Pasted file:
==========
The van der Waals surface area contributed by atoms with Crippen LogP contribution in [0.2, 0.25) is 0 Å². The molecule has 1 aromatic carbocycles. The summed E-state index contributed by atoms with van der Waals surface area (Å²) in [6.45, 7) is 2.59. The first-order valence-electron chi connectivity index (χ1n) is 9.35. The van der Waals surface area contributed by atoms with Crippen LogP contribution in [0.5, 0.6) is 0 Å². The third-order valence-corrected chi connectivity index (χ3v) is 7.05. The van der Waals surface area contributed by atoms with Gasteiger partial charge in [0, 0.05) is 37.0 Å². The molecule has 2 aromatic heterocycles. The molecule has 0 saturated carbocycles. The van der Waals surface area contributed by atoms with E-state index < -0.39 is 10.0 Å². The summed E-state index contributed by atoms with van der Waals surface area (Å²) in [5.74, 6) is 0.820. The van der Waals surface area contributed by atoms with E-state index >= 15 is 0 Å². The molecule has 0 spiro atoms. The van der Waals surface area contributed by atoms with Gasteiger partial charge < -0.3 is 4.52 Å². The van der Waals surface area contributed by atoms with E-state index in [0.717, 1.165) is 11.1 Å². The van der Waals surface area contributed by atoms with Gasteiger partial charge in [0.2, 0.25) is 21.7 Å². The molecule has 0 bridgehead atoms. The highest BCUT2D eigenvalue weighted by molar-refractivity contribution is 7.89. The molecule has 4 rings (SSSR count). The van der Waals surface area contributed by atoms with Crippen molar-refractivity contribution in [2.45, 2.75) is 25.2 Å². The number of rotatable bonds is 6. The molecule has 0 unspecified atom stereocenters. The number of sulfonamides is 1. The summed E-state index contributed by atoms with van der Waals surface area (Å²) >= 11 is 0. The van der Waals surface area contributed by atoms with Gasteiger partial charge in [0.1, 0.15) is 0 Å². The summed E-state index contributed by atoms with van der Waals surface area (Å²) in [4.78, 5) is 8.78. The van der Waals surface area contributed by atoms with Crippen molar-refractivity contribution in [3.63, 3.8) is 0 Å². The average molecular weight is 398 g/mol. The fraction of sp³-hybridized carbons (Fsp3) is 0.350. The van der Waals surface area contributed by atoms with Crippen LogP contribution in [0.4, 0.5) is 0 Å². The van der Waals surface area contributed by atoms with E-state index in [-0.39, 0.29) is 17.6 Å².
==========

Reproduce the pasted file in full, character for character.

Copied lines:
The van der Waals surface area contributed by atoms with Crippen LogP contribution in [0.2, 0.25) is 0 Å². The molecule has 1 aromatic carbocycles. The summed E-state index contributed by atoms with van der Waals surface area (Å²) in [6.45, 7) is 2.59. The first-order valence-electron chi connectivity index (χ1n) is 9.35. The van der Waals surface area contributed by atoms with Crippen LogP contribution in [0.5, 0.6) is 0 Å². The third-order valence-corrected chi connectivity index (χ3v) is 7.05. The van der Waals surface area contributed by atoms with Gasteiger partial charge in [0, 0.05) is 37.0 Å². The molecule has 2 aromatic heterocycles. The molecule has 0 saturated carbocycles. The van der Waals surface area contributed by atoms with E-state index < -0.39 is 10.0 Å². The summed E-state index contributed by atoms with van der Waals surface area (Å²) in [5.74, 6) is 0.820. The van der Waals surface area contributed by atoms with E-state index >= 15 is 0 Å². The molecule has 0 spiro atoms. The van der Waals surface area contributed by atoms with Gasteiger partial charge < -0.3 is 4.52 Å². The van der Waals surface area contributed by atoms with E-state index in [0.717, 1.165) is 11.1 Å². The van der Waals surface area contributed by atoms with Gasteiger partial charge in [0.2, 0.25) is 21.7 Å². The molecule has 0 bridgehead atoms. The highest BCUT2D eigenvalue weighted by molar-refractivity contribution is 7.89. The molecule has 4 rings (SSSR count). The van der Waals surface area contributed by atoms with Crippen molar-refractivity contribution in [2.45, 2.75) is 25.2 Å². The number of rotatable bonds is 6. The molecule has 0 unspecified atom stereocenters. The number of sulfonamides is 1. The summed E-state index contributed by atoms with van der Waals surface area (Å²) >= 11 is 0. The van der Waals surface area contributed by atoms with Gasteiger partial charge in [0.1, 0.15) is 0 Å². The summed E-state index contributed by atoms with van der Waals surface area (Å²) in [4.78, 5) is 8.78. The van der Waals surface area contributed by atoms with Crippen molar-refractivity contribution in [3.63, 3.8) is 0 Å². The average molecular weight is 398 g/mol. The fraction of sp³-hybridized carbons (Fsp3) is 0.350. The van der Waals surface area contributed by atoms with Crippen LogP contribution in [0.4, 0.5) is 0 Å². The van der Waals surface area contributed by atoms with E-state index in [-0.39, 0.29) is 17.6 Å².